We’ve already mentioned the federal Residential Renewable Energy Tax Credit in sections above, so suffice to say that this credit is incredible! As a tax credit (not a tax deduction), it’s equal to a dollar-for-dollar 30% discount on the total cost of your installation.

Again, the tax credit goes to the owner of the installation, so if you financed your installation in cash or with a loan, you are eligible to receive this awesome incentive.

The credit was originally set to expire in 2016, but Congress extended it until 2019, at which point it drops to 26% until 2021, then 22% until 2022 when it completely runs out.

Should your tax liability be insufficient to claim the entire credit in one year, you can break it down into more manageable chunks over several years. Talk about easy!

More: Solar Federal Tax Credit 

Property Tax Exemption

When you install solar in California, you’re also eligible for a 100% state property tax exclusion on the value of your installation. So if you spent $18,000 on solar for your $200,000 home, you only pay property taxes on the $200,000 value of your home, not the $218,000 total value.

The state-wide average for property taxes is around 0.74%, so installing a 5-kW system lets you save about $110 in your first year. This obviously isn’t a huge amount, but considering how much you are already saving, it’s just icing on the cake!

Homeowners Associations

Solar homeowners in California enjoy some of the best pro-solar access rights in the country, thanks to the 1978 state-wide Solar Rights Act. This act protects your right to sunlight and also restricts HOAs from denying you the right to go solar.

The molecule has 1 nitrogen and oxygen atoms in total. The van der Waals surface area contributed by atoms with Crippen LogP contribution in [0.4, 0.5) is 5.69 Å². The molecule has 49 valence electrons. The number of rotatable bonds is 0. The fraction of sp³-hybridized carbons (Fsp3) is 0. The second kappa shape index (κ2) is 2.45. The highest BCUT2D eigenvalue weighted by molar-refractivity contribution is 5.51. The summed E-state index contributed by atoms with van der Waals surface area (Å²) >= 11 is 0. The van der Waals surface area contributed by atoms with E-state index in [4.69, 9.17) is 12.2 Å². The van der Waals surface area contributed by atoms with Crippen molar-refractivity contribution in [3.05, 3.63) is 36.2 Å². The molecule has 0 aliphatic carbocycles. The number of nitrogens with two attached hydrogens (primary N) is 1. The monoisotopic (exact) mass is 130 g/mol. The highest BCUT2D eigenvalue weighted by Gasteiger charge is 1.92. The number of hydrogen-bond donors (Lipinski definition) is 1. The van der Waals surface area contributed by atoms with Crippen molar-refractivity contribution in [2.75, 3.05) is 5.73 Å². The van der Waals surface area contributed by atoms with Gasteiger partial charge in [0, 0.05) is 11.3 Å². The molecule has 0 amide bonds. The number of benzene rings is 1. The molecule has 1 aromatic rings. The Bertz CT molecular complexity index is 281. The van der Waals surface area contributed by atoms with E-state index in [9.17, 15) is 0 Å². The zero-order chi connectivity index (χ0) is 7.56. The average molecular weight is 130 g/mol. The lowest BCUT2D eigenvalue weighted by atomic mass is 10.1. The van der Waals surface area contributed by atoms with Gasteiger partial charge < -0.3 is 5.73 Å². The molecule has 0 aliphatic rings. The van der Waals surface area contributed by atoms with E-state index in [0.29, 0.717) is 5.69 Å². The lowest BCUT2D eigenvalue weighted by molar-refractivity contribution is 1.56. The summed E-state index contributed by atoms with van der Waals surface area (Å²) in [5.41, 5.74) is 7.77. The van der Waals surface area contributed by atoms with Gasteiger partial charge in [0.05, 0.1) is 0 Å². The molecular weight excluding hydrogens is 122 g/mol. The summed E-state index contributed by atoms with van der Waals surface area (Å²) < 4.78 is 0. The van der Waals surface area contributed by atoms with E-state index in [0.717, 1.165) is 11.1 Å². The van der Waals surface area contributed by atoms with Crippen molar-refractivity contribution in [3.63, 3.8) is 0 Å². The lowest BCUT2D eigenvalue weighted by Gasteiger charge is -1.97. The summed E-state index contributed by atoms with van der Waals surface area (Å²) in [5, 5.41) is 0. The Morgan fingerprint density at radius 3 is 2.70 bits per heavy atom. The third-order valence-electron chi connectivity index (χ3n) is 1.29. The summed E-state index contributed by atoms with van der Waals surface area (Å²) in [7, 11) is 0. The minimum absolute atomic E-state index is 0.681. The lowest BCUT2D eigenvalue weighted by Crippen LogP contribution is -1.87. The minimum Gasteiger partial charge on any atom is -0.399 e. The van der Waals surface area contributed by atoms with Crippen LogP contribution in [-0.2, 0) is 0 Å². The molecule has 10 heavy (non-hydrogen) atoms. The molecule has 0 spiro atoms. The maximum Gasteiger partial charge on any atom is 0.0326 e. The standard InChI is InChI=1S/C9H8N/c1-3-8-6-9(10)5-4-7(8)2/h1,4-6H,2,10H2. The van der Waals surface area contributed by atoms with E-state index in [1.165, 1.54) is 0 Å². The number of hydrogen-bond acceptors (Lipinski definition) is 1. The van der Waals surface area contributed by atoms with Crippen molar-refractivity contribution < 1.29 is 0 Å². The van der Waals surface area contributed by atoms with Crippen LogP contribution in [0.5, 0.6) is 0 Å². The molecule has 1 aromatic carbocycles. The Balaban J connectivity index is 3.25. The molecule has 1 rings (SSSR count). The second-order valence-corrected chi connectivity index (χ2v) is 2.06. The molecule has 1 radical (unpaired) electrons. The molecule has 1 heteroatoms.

The state also passed the Solar Shade Act in 1978, providing solar homeowners with legal protection from excessive shade from neighbor’s trees and shrubs, as long as the trees were planted after the solar system was installed.

All this to say, if you’ve got a cantankerous HOA or neighbor who might try to cause you grief for going solar, you don’t need to worry. The state of California has your back!

General Increase in Home Value

Solar panels on your roof can add some serious value to your home, as long as you own the installation. Depending on the age of the system, solar panels can add an average of $4.51 per watt to the total value of your home, and as much as $5.90 per watt if the installation is new. This means that the 5-kW installation we referenced above could bring over $20,000 to the price of your home.

If you financed your installation with a lease or any other mechanism where the installer retains ownership of the installation, according to a study by Lawrence Berkeley National Lab, your solar doesn’t really add value to your home. But it doesn’t detract from your home either. When researchers compared similar homes, some with solar and some without, sales price and time on the market were about the same.

More: Buyers Will Pay More for Solar Homes

If you’d like to dig even more on local incentives and rebates, check out the DSIRE database.

What to do next?